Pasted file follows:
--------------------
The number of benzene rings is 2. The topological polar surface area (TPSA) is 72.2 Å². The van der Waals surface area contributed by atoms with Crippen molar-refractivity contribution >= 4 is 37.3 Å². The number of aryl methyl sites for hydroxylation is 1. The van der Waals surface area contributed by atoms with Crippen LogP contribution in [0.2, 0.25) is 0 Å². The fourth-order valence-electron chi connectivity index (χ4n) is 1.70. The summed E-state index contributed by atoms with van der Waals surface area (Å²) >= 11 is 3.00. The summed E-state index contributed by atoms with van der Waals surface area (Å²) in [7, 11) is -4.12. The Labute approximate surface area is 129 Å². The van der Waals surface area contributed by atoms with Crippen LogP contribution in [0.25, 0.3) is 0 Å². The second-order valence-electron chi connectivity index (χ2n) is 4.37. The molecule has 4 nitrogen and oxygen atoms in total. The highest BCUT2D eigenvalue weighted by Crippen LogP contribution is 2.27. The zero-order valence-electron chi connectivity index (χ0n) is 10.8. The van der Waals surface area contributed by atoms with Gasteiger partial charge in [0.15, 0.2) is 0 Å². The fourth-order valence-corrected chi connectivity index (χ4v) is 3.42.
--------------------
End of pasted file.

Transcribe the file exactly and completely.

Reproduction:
The number of benzene rings is 2. The topological polar surface area (TPSA) is 72.2 Å². The van der Waals surface area contributed by atoms with Crippen molar-refractivity contribution >= 4 is 37.3 Å². The number of aryl methyl sites for hydroxylation is 1. The van der Waals surface area contributed by atoms with Crippen LogP contribution in [0.2, 0.25) is 0 Å². The fourth-order valence-electron chi connectivity index (χ4n) is 1.70. The summed E-state index contributed by atoms with van der Waals surface area (Å²) >= 11 is 3.00. The summed E-state index contributed by atoms with van der Waals surface area (Å²) in [7, 11) is -4.12. The Labute approximate surface area is 129 Å². The van der Waals surface area contributed by atoms with Crippen LogP contribution in [0.25, 0.3) is 0 Å². The second-order valence-electron chi connectivity index (χ2n) is 4.37. The molecule has 4 nitrogen and oxygen atoms in total. The highest BCUT2D eigenvalue weighted by Crippen LogP contribution is 2.27. The zero-order valence-electron chi connectivity index (χ0n) is 10.8. The van der Waals surface area contributed by atoms with Gasteiger partial charge in [0.15, 0.2) is 0 Å². The fourth-order valence-corrected chi connectivity index (χ4v) is 3.42.